What You Should Know About Avoiding Colon Cancer
Colon cancer is a deadly disease. It’s the second most common cause of cancer-related deaths. And yet, the National Colorectal Roundtable estimates that if everyone was screened properly, the number of deaths from colon cancer could be reduced by 230,000! That’s because colon cancer is highly preventable.
No other cancer can be prevented quite as easily as colon cancer. Colon cancer almost always starts as a polyp. Polyps turn into cancer over 10 – 15 years. When a polyp is found and removed, it cannot turn into cancer. There are also several lifestyle changes you can make to reduce the risk of colon cancer. Here is what you should know about avoiding colon cancer.
You need regular colonoscopies if you are 45 or older
Age is one of the main risks of developing polyps and colon cancer. Since there is nothing you can do to change your age, getting colonoscopies at regular intervals is best to avoid colon cancer. The U.S. Preventive Services Task Force and the American Cancer Society recommend that people start getting colonoscopies at 45.
Generally, you will only need to get a colonoscopy every 10 years. You will need them more frequently if your doctor finds and removes polyps. If you have 5 – 10 polyps, a large polyp, or certain types of polyps, you may need to have a colonoscopy every 2 – 3 years.
You need earlier and more frequent colonoscopies if you are at higher risk
People who have a higher risk of developing cancer need to start getting colonoscopies at a younger age. They may also need to have a colonoscopy more frequently. Because they can develop cancer more readily, this higher frequency helps catch cancer before it forms or early enough to have a great prognosis for cure.
A family history of colon cancer, being black, or being an Ashkenazi jew means that you have a higher risk of developing colon cancer. Also, people that have been diagnosed with an inflammatory intestinal condition like ulcerative colitis or Crohn’s disease are at a higher risk.
You may not be able to change your inherent risk of colon cancer, but you can be proactive in getting checked for pre-cancerous or cancerous growths before it’s too late.
Quitting smoking will reduce your risk of developing colon cancer
Smokers have a higher risk of developing colon cancer and other cancers. Currently, smokers have a 60% increased risk of colon cancer compared to non-smokers. Quitting can reduce that risk to just 20%. Quitting smoking can be a very difficult task, but important for your long-term health. There are many resources to help, like Smokefree.gov.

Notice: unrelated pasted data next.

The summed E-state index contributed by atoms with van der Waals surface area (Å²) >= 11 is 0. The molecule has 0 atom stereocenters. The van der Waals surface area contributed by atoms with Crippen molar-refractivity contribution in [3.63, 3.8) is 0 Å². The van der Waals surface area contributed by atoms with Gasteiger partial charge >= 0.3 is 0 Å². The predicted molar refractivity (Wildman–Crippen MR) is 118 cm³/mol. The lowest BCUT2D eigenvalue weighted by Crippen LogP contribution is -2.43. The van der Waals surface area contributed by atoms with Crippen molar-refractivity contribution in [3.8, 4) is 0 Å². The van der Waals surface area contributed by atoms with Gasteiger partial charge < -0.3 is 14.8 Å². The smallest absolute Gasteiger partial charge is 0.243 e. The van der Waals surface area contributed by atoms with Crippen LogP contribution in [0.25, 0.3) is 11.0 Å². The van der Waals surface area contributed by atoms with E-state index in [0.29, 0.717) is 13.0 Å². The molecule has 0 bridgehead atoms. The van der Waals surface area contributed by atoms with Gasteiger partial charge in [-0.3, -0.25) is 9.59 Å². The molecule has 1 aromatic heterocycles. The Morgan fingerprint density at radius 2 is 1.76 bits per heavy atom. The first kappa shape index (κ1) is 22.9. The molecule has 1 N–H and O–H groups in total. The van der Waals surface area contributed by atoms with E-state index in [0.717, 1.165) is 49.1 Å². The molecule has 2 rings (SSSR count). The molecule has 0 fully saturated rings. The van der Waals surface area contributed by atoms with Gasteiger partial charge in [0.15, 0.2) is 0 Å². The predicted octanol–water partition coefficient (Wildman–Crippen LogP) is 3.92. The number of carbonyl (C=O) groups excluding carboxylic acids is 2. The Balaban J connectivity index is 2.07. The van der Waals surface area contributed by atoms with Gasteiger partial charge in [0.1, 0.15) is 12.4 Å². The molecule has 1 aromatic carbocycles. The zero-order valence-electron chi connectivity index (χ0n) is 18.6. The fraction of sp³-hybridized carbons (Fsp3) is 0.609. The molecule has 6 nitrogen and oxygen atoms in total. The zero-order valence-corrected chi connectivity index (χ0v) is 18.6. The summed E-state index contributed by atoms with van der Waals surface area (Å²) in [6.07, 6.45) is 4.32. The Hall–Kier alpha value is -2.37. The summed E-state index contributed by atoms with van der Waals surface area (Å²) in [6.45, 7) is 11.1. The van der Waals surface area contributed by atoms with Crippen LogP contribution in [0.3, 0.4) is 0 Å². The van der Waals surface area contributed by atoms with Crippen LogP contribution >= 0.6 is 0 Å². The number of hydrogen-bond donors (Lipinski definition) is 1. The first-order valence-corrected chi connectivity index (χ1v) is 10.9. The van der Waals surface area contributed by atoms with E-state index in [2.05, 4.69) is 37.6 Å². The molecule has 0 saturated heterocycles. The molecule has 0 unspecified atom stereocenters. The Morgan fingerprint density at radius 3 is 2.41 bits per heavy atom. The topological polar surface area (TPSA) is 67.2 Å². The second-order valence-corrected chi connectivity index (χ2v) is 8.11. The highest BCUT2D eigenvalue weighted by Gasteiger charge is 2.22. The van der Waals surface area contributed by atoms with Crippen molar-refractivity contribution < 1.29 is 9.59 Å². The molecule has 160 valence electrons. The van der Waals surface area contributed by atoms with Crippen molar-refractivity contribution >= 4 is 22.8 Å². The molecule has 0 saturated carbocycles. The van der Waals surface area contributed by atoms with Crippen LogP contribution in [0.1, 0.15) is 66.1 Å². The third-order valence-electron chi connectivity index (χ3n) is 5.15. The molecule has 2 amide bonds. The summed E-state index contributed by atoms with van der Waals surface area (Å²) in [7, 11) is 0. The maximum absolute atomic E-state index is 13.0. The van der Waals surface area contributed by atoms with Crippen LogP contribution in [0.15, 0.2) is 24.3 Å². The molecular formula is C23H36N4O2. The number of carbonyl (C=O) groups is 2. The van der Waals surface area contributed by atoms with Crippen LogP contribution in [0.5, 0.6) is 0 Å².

Limit red meat and processed meat
Eating a lot of red meat and processed meats like hot dogs and deli meat is linked with colon cancer. Keep those items as special treats and fill your diet with lean meats and unprocessed foods to decrease your colon cancer risk.
Increase your fiber
Fiber is a vital ingredient for a healthy intestinal tract. There is a link between eating more fiber and reducing the risk of developing polyps and colon cancer. Current recommendations are for 25 grams of fiber for women and 38 grams of fiber for men. You can meet that amount by choosing vegetables, beans, fruits, and whole grains.
Stay physically active
Physical activity decreases colon cancer risk (and the risk of other cancers). The recommended amount of activity is 150 minutes per week. That amount can be met by going on a brisk, 30-minute walk five times a week.
To see even more benefits, add strength exercises twice weekly. It doesn’t have to be a full weight lifting session at the gym – gardening, yoga, and yard work count.
Lose weight if you are overweight or obese
Being overweight or obese increases the risk of colon cancer, especially in men. A healthy weight is defined as 18.5 to 25 (calculate your BMI here). While it may not be easy, losing weight can help you avoid developing colon cancer and prevent many other diseases as well.
You will likely lose weight by following the advice in the three bullet points above – limit red meat and processed meat, increase your fiber intake, and stay physically active.
Don’t wait to take action to avoid colon cancer – start following these healthy habits and schedule your colonoscopy today!